As you can see in the circuit diagram, the spindle is controlled by the mainboard via a relay and is therefore NOT adjustable! This can only be done manually via the potentiometer. You could replace the power supply unit itself with one that has a 0-10V input, and then control this via the spindle input. However, I’m not sure whether you have to be careful that the spindle output supplies up to 24V, which is well above the 10V. Either you can only control the output up to 40%, or the spindle always runs at full speed from 40%.


As this is the well-known MKS DLC32 board, you can also get the firmware directly from GitHub. You can also replace the spindle with a laser and use the entire system as a diode laser. To accomplish this, the firmware must be changed, there are two variants:

You can also download the firmware directly from TwoTrees: Download directory. It is probably also advisable to start with the firmwares provided there first, as at least the CNC firmware has a newer date in the file name than in the MKS repository. TwoTrees also provides all the tools as well as the standard firmware settings.

As usual, use the MKS Flash Tool for flashing, which is also available in the TwoTrees download directory or on the firmware page. There you will also find instructions on how to flash. It works identically to the 32bit laser mainboards.


The table shows the standard settings for CNC operation. For laser operation, you should at least change the following values (which will probably also be the case with the laser firmware, but I have not yet tested this):

$30 = 1000
$32 = 1
Standard Firmware-Settings (CNC)
Standard Firmwareeinstellungen


FluidNC is an alternative firmware for lasers and CNC machines that has some advantages over the grbl firmware. It can be seen as a further development of grbl, which has not been developed for several years. FluidNC runs on 32-bit controllers such as the ESP32 and offers both WLAN and Bluetooth interfaces (in addition to USB). There is also a web interface and SD cards are also supported. However, the display is not!

One of the advantages of FluidNC is that the configuration is done via a YAML file, the settings of which are applied after a restart. Therefore, no flashing is necessary to change parameters.

I have created the appropriate configurations for both CNC and laser operation and you can switch between laser and CNC just by changing the configuration and restarting the controller. In addition, it is much easier to fine-tune the parameters than with grbl. Download the settings.

You can then switch between the configurations via the web interface as shown in the images, or simply via the console:

#new configuration:


I have created a few little helpers to hold workpieces in place, for example. As I’m only doing small tests, a bit of plywood from which I laser-cut the corresponding shapes is sufficient. The files contain both the LightBurn project file and the SVG version, e.g. to mill them out yourself with the milling machine: Download.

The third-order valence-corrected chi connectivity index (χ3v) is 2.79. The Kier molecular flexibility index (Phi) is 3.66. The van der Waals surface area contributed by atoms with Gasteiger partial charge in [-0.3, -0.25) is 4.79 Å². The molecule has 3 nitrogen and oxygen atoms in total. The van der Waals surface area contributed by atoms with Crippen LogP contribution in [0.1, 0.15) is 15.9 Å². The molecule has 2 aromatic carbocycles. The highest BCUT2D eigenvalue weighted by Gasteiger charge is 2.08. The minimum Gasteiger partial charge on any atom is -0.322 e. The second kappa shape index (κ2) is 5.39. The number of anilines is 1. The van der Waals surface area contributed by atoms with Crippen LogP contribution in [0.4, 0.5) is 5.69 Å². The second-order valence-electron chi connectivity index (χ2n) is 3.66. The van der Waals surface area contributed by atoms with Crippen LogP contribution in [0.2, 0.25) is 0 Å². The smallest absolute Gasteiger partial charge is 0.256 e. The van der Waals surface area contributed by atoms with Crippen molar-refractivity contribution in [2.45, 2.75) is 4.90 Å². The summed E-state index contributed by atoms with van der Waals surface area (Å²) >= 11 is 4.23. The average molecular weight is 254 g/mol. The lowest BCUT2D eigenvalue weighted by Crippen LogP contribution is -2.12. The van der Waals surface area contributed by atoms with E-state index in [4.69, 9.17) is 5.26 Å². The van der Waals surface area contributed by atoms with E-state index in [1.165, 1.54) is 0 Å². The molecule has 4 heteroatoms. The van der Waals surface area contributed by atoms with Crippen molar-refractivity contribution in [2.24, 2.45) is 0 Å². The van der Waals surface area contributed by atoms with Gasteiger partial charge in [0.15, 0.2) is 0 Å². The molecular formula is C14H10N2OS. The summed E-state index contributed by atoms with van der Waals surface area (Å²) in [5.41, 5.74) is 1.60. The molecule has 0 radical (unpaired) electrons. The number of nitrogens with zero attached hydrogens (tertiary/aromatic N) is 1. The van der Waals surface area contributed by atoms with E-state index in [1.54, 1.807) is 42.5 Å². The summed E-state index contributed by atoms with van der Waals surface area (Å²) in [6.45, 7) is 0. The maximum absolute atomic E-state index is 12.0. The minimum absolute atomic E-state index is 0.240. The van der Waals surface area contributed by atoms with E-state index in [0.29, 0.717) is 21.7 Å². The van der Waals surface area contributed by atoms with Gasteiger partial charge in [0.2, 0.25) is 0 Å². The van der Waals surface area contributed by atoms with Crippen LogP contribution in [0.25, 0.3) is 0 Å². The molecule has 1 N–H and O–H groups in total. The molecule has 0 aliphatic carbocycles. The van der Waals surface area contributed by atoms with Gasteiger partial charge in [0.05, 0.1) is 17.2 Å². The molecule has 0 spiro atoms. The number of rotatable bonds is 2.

Ingo has constructed another series of stops: Download (STL files).

Contacts / plugs

The connectors used on the mainboard are JST XH 2.54 connectors (four-pin for the motors, three-pin for the limit switches). The connectors for the push-button sensor or the laser module are JST SM 2.5 plugs/sockets. If you often use such plugs, you should get a set including crimping pliers, then you are prepared for the next tinkering.

Mainboard / Estlcam conversion

Many users decide to convert the router so that they can operate it directly with Estlcam. As Estlcam does not currently support 32-bit boards, you have to look for a mainboard of the older 8-bit generation. A simple and common solution is to convert to an Arduino Uno or Nano with a CNC shield. There are several instructions and descriptions for this. In this case, however, I find it much more convenient to convert to an MKS DLC (without 32), as the size and position of the connectors is very similar and not much needs to be converted. And no additional components are required (e.g. for the drive of the 500W spindle). The board also fits directly into the old housing with the old screws. Overall, there are only two disadvantages from my point of view: The DLC board does not have a switch, which means that the board is always on as long as the power supply is plugged in. This means that both the power switch and the emergency stop no longer work! Here you have to think about something else, such as integrating the emergency stop into the supply line to the power supply unit or in front of the housing plug.

As I still have use for the old board (it will be needed again later for the Millmage tool), I printed a new housing that is almost identical to the old one. I redesigned this case: and added the appropriate holes for cables and fasteners. You can download my version here. You might also be able to adjust the position of the fan in the lid a little, but I left that for now. Installation and wiring are very simple, all connectors fit almost exactly as on the DLC32 board. Then just connect the power supply and USB (if you don’t want to move the motors, just USB is enough, then the controller is already online) and you’re done. I then made the following settings in Estlcam:

This means that the control system basically works. The tuning is still pending, so I will do a few test millings.